There is beauty to be found in the corrupt, precious even in the midst of the unholy.
My homeland is beautiful. Arcadia, with its black peaks, its towering cedars too great in number to count, its meandering streams like silver ribbons draped between its hills, its thickets of wild ferns that grow taller than any man’s head. God grant that my homeland remain as lovely, and grow even moreso, freed now as it is from the taint of darkness it bore for so many years!
During my childhood, though, despite its beauty, Arcadia was a land blood-sodden, a place of horrors.
All had heard the legend of the way the curse had started. An ancient king, Lycanon by name, had sought to play a prank on Zeus, the king of the gods. The hurler of thunderbolts planned to dine with the king, the story goes, and Lycanon slew and butchered his own children, serving the meat to Zeus on a gilded plate. As punishment—of course Zeus knew what Lycanon had done—Lycanon was turned into a wolf. It took no great thinkers of my day to realize the myth represented a metaphor for the practice of human sacrifice, the “serving” to the gods of human flesh; all knew the repugnant practice had taken place in the dimness of lost years. Had Lycanon ever truly existed? It did not matter. We, his supposed descendants, bore his curse, and the curse was this: each month, upon the swelling to fullness of the moon, the Devil held sway in Arcadia, held our very flesh in thrall. Each lunar cycle, a number of the men of my country were transformed in body into abominations, as wicked king Lycanon had been transformed in legend before us, transformed into beasts—even beasts that walked upon two legs, as men. Ravening, savage beasts that no blade could kill. The Cynocephali, these were called, the dog-headed men. The condition seemed to strike its victims at random, though it always struck the men first as children.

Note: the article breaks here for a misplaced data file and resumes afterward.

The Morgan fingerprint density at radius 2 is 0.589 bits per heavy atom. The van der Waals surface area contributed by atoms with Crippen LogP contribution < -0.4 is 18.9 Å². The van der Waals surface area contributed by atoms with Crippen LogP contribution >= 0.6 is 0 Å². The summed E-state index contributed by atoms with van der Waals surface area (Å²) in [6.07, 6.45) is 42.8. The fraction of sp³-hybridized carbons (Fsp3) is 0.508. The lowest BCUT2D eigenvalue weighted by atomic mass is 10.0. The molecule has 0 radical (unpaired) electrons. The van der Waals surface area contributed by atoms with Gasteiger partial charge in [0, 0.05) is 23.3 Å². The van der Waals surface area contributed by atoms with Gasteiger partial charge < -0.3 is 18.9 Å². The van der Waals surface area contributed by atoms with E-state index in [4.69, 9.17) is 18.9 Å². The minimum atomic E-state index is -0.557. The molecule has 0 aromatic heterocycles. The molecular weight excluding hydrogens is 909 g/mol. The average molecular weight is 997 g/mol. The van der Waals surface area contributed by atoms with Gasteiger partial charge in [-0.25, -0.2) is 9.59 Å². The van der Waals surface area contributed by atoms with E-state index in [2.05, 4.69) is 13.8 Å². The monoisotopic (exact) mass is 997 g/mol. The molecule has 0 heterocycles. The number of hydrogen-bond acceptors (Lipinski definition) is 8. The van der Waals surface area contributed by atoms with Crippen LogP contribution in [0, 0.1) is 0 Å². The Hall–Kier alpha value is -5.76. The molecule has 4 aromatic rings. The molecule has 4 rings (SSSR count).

I had seen eight years of life before the damnation claimed me.
My name is Christopher. It is the new name I received upon my conversion to the holy Faith. Once I bore another name: Reprobus. I still use it sometimes, because it is a reminder to me of how far I have come.
Reprobus—that name was not always reviled. There was a time, fleeting, precious, when I was innocent. I remember far too little of that time.
But we must begin, and those faint memories are useless prologue, of value only to the one who owns them. The beginning, my first taste of blood; as I have told you, my tale begins with a spilling of blood.
The Christ-men had already come to our land by that time, but I had never seen one. Fools, they were called, or madmen, driven by persecution from the Romans, or by zealotry, or both, into even greater danger.
I should add here an explanation: my people fretted little over the Romans, as we had paid little concern to the kings who had ruled over us before them. Some monarch or power had always existed to exact taxes or tribute from us, but our true masters from time immemorial had been hunger, and the need to bring in a good harvest, the health of our livestock, the fear of the Dogheads and the need to secure safety from them. As with the gods of our ancestors—whether men called the almighty Zeus or Jupiter, it mattered not at all to us—we gave little thought to the Empire; we offered each a token fealty, but had more important things to worry about.